Baghdadi death should not mask Turkey’s illegal land grab – rights advocate
The death of Islamic State (ISIS) leader Abu Bakr al-Baghdadi at the weekend may dominate headlines in the coming days, but the killing should not ignore Turkey’s illegal occupation of northern Syria, celebrated by U.S. President Donald Trump, said Rebecca Barber for the Interpreter.
International law dictates that one country cannot decide it needs a so-called “safe zone” in another country and then invade and claim it as theirs by virtue of its seizure, Barber, a human rights advocate for international NGOs, said in an article published on Monday.
“Not only has this flagrant breach of international law gone largely unchallenged by world leaders; worse, it’s been formally endorsed – first by the U.S. in the deal brokered by Vice President Mike Pence in talks with Turkish President Erdoğan on 17 October, and secondly by Russia, in its deal with Turkey last Tuesday.”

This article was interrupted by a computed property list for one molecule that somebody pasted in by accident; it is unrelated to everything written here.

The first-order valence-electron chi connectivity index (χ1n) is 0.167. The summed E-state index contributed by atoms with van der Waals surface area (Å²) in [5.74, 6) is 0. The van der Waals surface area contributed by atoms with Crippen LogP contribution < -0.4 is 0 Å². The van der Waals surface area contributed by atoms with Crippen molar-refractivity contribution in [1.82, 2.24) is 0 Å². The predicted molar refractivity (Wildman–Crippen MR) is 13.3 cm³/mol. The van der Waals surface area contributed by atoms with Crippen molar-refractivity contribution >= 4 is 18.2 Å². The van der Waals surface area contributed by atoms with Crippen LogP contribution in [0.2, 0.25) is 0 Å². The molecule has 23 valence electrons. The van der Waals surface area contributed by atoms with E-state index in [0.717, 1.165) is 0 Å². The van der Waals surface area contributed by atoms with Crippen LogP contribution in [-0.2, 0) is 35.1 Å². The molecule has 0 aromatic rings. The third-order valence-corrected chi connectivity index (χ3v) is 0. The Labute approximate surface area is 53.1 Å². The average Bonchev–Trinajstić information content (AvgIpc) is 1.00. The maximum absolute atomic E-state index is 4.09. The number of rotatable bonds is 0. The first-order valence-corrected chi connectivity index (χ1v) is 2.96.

Erdoğan sent thousands of troops into northern Syria in early October to combat Kurdish militants allied in the U.S. battle against ISIS. His government aims to resettle more than a million refugees from Syria in the border area in a mass security and construction project that may threaten the local indigenous Kurdish population.
“That the plan has now been formally endorsed by both the U.S. and Russia conveys a message that international law is irrelevant and that Turkey can do whatever it likes,” Barber said.
India could now argue that it needs a safe zone in Pakistan to keep extremists away from the border with Kashmir, or Russia could say that its role in eastern Ukraine is a “safe zone” or peace corridor, Barber said, citing one unidentified commentator. The amount of such entities could become endless, she said.